The last time I wrote about a traveling theme I was waxing fantastic about a journey to the stars, discussing Kasho’s rocket ship and Kawashima’s planets, and enjoying a few incredible cocktails along the journey. This time we’re off on a nautical themed jaunt as we set sail. Still, we look to the stars for some guidance. The Southern Cross (the constellation “Crux”) has been used to navigate the seas in the southern hemisphere for centuries, much like its friend the “North Star” in the other half of the world. Our pals “down under” will need no explanations – the Southern Cross is featured on the flags of many southern nations including Australia and New Zealand. So let’s, in the immortal words of Steven Stills, get “out of town on a boat goin' to Southern islands” and find some boxes and booze.
|Stickman No. 12 Puzzle Box ("Cross Box") by Robert Yarger|
Our first stop is by way of Oklahoma, magically, where the wonderful woodworker Robert Yarger has “tinkered” to create another incredible design known as the “Cross Box”. Officially the “Stickman No. 12 Puzzle Box” got its nickname from the barrier on top which holds the blocks inside, but it could have just as easily been called the “block box”, for example. The puzzle is a beautiful carved cage, made of candy apple red bloodwood with intricately inlaid details of purpleheart, beli and maple, which rests upon clawed feet. It houses a set of 17 walnut wooden blocks which are adorned with grooves and pegs. These form a three-dimensional sliding maze inside the cage. The base of the cage hides a secret drawer which can only be opened by navigating a special block into the correct position, with a clue provided by the inlay on the box.
|One of the barriers which keeps all the blocks inside, and lends the nickname|
Like most of Robert’s boxes, this is a meta-puzzle, requiring you to solve a puzzle in order to solve the puzzle box itself. And of course it’s not so simple, nor is there only one objective. Once the first secret drawer is opened, it locks in place, requiring you to solve the three dimensional block maze in a different way to ultimately find the second compartment and be able to close the drawer again. The blocks, with their grooves and pegs, and the cage, with its barriers, form a brilliant and difficult puzzle which requires thinking many moves ahead if you hope to unlock its secrets. It’s also a stunning sculptural work of art.
While navigating this perplexing puzzle lets sip on something seaworthy as well. Perhaps a combination of lime juice (we are at sea, after all, and don’t want scurvy), sugar, rum, brandy, curacao and mineral water? The “Southern Cross” cocktail is attributed to William Schmidt, who published “The Flowing Bowl: What and When to Drink, Full Instructions How To Prepare, Mix and Serve Beverages” in 1891 under his moniker “The Only William”. That was before people called themselves by one name – now he would probably just call himself “William” and he would be friends with “Beyonce”. He was, after all, a celebrity bartender of the day, often featured in the New York papers, and known for his magnanimous personality and inspired cocktail creations. As you might expect, photos confirm he sported one impressive moustache.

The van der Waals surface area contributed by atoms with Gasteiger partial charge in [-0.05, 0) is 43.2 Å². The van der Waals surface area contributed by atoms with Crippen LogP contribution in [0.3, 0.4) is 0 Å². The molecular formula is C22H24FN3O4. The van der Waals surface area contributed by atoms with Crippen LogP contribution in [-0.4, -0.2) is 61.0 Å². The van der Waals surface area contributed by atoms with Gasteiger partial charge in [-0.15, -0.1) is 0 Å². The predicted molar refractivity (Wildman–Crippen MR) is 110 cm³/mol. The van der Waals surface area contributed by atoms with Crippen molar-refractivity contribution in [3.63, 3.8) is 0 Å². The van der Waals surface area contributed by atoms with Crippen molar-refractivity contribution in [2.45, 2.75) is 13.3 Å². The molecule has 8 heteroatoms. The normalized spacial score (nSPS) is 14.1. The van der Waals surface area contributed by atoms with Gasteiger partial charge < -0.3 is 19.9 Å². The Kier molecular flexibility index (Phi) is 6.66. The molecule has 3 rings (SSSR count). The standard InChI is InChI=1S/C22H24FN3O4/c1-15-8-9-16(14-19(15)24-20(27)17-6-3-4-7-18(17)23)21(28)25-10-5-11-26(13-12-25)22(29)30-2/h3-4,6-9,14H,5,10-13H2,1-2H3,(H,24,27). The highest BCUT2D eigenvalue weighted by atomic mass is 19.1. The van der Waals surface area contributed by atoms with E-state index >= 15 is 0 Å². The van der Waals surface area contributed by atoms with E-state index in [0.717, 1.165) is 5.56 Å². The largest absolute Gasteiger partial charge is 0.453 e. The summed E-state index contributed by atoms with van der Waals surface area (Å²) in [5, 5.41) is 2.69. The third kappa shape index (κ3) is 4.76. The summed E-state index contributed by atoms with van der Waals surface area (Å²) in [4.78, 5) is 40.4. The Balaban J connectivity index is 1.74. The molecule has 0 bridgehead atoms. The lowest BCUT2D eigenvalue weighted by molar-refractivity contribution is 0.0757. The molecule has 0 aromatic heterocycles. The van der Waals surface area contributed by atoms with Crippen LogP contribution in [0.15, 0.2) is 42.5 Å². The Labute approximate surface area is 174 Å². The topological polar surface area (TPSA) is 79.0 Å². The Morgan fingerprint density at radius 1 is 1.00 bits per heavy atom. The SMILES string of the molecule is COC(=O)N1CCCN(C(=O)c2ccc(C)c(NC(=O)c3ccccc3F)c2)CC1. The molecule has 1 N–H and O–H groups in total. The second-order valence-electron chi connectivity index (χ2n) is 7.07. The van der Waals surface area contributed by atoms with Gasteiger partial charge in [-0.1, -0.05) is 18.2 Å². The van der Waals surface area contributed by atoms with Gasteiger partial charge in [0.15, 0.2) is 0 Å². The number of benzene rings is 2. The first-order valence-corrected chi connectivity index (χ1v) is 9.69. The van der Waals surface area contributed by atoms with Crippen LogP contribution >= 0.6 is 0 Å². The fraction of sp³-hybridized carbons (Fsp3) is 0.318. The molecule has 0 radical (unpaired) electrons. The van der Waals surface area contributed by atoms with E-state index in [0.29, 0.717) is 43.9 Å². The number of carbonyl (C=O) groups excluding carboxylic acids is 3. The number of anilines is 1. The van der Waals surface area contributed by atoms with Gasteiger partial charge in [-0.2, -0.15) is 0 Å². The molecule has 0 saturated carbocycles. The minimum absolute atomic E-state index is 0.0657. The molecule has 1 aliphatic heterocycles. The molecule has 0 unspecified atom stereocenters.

|The Southern Cross by William Schmidt circa 1891|
He valued courtesy, politeness and quality in his profession, and was quoted saying that these elements improved the flavor of his drinks, which he called his “liquid pictures”. He was an artist behind the bar, and I’ll happily toast his memory with this tasty combination of rum and lime while enjoying the modern day artistry of Robert Yarger, who also embodies these fine characteristics and more. Robert is an artist and a gentleman, and his incredible work might be considered his “wooden stories”. Now I’ll set sail again and leave you with Steven Stills once more: “I have been around the world, Lookin' for that woman girl, Who knows love can endure, And you know it will” … Cheers!
|Glad to cross paths with this pair|
The Southern Cross by “The Only” William Schmidt circa 1891:
“Juice of 1 lime” (I used 1 oz)
“A dash of mineral water”
“a spoonful of sugar” (I used ½ oz simple syrup)
“2/3 of St. Croix rum” (I used 1 ½ oz Plantation white rum)
“1/3 of brandy” (I used ½ oz)
“1 dash of curacao” (I used a barspoonful)
The original recipe calls for stirring and pouring into a “sour” glass but a more modern approach is to shake this with ice well and strain into a favorite glass filled with crushed ice.
For more information about Robert Yarger:
For a prior fantastic journey please see:
For other rum based creations see: